Investigators: CDEP Director Eric Verhoogen, David Kaplan of the Inter-American Development Bank, and Judith Frías of the Instituto Mexicano del Seguro Social.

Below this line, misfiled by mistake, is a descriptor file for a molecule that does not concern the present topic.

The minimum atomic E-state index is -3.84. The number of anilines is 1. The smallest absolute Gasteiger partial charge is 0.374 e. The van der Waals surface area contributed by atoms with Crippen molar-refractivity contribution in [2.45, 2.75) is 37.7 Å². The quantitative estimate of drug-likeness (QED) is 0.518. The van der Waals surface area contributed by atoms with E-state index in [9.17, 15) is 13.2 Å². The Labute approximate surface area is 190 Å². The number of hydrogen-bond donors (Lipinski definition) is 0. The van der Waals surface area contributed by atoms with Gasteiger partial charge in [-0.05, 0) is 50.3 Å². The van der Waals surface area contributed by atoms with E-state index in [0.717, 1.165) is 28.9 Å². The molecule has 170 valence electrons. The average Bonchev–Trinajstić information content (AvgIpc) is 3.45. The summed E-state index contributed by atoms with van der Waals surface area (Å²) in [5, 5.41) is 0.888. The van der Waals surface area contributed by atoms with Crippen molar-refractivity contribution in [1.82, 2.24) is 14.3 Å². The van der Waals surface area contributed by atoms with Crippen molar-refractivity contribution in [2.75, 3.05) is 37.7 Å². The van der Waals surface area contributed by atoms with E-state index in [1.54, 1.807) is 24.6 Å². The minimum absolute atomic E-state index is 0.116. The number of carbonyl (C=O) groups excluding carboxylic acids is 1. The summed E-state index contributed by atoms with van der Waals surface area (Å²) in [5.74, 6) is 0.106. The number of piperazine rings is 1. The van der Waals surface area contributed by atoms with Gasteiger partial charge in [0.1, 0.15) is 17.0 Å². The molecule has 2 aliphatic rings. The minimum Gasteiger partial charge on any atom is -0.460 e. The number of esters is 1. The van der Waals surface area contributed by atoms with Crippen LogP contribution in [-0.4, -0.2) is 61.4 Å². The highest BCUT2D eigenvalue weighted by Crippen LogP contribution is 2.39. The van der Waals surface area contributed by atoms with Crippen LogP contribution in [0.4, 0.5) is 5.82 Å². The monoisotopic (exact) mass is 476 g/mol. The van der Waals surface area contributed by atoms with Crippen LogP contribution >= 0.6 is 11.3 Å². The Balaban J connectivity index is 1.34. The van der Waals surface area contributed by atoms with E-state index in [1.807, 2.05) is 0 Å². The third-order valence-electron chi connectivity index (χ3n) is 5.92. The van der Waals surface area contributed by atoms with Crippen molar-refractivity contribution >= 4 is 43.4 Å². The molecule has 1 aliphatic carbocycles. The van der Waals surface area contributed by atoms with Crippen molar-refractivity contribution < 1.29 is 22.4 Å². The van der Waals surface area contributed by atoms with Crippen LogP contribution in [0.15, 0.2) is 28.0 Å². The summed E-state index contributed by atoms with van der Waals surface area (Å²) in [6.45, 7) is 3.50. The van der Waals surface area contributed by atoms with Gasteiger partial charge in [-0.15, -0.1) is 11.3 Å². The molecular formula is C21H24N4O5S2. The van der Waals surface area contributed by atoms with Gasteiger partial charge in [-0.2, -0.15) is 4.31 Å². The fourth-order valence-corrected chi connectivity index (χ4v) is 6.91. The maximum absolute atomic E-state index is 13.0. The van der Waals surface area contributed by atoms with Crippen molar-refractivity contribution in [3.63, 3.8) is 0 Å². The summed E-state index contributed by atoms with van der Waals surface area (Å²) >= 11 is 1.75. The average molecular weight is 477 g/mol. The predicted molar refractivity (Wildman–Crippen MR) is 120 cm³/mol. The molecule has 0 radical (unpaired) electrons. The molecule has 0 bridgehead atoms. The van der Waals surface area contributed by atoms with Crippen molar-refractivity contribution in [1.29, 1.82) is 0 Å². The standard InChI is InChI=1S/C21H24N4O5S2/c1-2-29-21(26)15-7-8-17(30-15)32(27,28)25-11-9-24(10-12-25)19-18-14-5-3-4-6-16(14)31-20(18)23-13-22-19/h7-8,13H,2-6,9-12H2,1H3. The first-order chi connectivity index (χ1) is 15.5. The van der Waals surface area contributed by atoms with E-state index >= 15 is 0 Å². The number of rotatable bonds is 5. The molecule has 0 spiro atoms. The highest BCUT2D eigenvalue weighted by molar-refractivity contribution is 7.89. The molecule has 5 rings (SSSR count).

A large body of empirical work has documented that firms that export pay higher wages on average than firms that do not export in the same industry. Is this because jobs in exporting plants pay higher wages than the same individuals would earn elsewhere on the labor market? Or is it just that exporting plants hire the sort of employees who would earn high wages in any firm they went to? These question matter both for figuring out the relationship between trade liberalization and increasing wage inequality – which have often occurred together in developing countries, to the puzzlement of many economists – and for evaluating whether exporting jobs are particularly “good jobs” that policy-makers should seek to promote. In this project, the authors take advantage of detailed administrative records on the wage histories of individual workers in Mexico, together with survey data that tracks manufacturing plants over time, to answer these questions, using the late-1994 peso devaluation as a source of variation in export behavior. The results suggest that the lion’s share of the relative increase in average wages among exporters in response to the devaluation can be attributed to changes in wage premiums – wages in excess of what individual workers would receive elsewhere on the labor market – rather than to changes in the composition of the workforce in the plants.